A process by which ore that has usually been crushed and often agglomerated to be stacked on a prepared containment system is known as heap leaching. They use cyanide as the leachant with feeds that are characterized as oxide gold ores in the case of gold. Sulfuric acid is the only commercialized technology for copper heap leaching, but there has also been some experimentation with other lixiviants like ammonia. Copper oxide ore leaching is just about dissolution process but sometimes need a mix of dissolution and bioleaching, where the bioleaching makes the copper available to acid leaching. In the case of nickel laterite ores, heap leaching them is more complicated than copper or gold ores.
Article
Microorganisms are intimately involved in metal biogeochemistry with a variety of processes determining mobility, and therefore, bioavailability. The balance between mobilization and immobilization varies depending on the organisms involved, their environment and physicochemical conditions. Metal mobilization can arise from a variety of leaching mechanisms, complexation by metabolites and siderophores, and methylation, where this results in volatilization. Immobilization can result from sorption to biomass or exopolymers, transport and intracellular sequestration or precipitation as organic and inorganic compounds, e.g., oxalates (fungi) and sulfides. In addition, reduction of higher valency species may effect mobilization, e.g,, Mn(IV) to Mn(II), or immobilization, e.g., Cr(VI) to Cr(III). In the context of bioremediation, solubilization of metal contaminants provides a means of removal from solid matrices, such as soils, sediments, dumps and other solid industrial wastes. Alternatively, immobilization processes may enable metals to be transformed in situ and are particularly applicable to removing metals from aqueous solution. This contribution will outline selected microbiological processes which are of significance in determining metal mobility and which have actual and potential application in bioremediation of metal pollution. These include autotrophic and heterotrophic leaching mechanisms, reductive precipitation, sulfate reduction and metal sulfide precipitation.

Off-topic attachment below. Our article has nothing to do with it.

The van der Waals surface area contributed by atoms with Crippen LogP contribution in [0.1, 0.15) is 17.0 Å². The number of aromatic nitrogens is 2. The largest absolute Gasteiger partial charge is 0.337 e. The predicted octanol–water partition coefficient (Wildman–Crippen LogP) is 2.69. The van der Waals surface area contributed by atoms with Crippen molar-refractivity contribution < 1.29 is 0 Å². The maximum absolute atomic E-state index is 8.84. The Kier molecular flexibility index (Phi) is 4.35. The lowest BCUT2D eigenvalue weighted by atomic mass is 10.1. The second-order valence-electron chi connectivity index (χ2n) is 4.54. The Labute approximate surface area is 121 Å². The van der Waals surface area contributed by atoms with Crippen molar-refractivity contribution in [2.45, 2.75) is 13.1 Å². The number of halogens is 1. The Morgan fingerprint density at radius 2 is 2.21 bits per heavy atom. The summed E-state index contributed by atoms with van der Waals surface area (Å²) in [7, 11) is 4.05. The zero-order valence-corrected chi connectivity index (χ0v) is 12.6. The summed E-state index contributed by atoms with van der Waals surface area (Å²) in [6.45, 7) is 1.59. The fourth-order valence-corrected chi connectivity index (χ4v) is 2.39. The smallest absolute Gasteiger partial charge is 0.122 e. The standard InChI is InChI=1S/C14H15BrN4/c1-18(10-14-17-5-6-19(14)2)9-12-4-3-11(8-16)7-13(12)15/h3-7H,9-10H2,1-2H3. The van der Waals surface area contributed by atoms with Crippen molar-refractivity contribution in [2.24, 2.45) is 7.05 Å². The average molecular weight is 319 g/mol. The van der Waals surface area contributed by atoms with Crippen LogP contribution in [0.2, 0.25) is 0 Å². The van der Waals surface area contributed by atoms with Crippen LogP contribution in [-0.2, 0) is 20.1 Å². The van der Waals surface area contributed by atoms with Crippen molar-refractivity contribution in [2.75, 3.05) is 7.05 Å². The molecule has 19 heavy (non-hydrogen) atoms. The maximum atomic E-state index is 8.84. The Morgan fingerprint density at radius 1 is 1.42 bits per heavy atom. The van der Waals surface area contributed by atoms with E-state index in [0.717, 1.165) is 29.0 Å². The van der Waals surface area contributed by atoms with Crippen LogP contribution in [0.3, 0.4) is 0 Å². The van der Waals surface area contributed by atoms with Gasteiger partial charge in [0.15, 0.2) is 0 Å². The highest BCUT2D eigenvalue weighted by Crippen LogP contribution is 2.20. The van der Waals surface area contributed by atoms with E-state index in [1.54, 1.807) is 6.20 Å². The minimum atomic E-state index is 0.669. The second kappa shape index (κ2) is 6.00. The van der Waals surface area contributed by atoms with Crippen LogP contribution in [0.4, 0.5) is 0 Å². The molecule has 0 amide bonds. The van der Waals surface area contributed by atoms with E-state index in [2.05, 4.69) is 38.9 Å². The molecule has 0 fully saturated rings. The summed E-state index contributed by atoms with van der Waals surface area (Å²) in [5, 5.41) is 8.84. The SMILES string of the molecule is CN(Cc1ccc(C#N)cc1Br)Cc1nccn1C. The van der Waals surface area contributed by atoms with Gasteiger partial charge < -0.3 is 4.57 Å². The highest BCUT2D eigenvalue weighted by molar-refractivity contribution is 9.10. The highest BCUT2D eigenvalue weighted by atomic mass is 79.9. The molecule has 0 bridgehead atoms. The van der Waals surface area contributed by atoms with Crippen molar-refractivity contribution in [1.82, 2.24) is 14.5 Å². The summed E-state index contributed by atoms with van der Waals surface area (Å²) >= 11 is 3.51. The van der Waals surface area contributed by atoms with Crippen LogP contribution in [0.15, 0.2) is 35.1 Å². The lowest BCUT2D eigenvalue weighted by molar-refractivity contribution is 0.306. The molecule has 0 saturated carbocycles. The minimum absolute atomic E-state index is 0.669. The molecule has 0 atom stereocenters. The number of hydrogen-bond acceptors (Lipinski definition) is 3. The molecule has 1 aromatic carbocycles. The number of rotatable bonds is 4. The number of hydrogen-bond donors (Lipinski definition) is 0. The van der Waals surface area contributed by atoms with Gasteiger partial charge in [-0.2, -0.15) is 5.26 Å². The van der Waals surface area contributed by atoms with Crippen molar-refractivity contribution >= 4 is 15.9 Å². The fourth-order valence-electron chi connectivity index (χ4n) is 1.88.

Article
Black shales of the basal Lower Cambrian Niutitang Formation, southeast China, host a regionally distributed concordant, several centimeter-thick, sulfide layer which displays extreme metal enrichment, i.e., Mo-Ni-Se-Re-Os-As-Hg-Sb > 1,000 times enriched and Ag-Au-Pt-Pd > 100 times enriched over bulk continental crust. Mineable portions have about 5.5 wt percent Mo, 3.5 wt percent Ni, and 1 g/t PGE + Au. A six-point 187Os/ 188Os versus 187Re/ 188Os isochron on molybdenum-nickel ore samples defines an age of 541 ± 16 Ma (2σ) with an initial 187Os/ 188Os ratio of 0.78 ± 0.19. This age is in agreement with the depositional age of the black shale host; the initial ratio is close to present-day seawater. The sulfide layer/average seawater metal ratio is on the order of 10 6 to 10 8, about 10 to 100 times higher than that for the black shale host and for average metal-liferous black shale. Synsedimentary metal enrichment from seawater under anoxic (sulfate-reducing) conditions appears likely but requires an unsually low sedimentation rate and/or high replenishment rate of fresh seawater to the marine basin. The paleogeographic setting of the Lower Cambrian continental margin of the Yangtze craton indicates local basins controlled by synsedimentary rifting. Stagnant water episodically replenished by upwelling oxidized seawater is thought to be responsible for the formation of the polymetallic sulfide layer and of phosphorite, barite, and sapropelic "stone coal" (combustible black shale) beds.
Article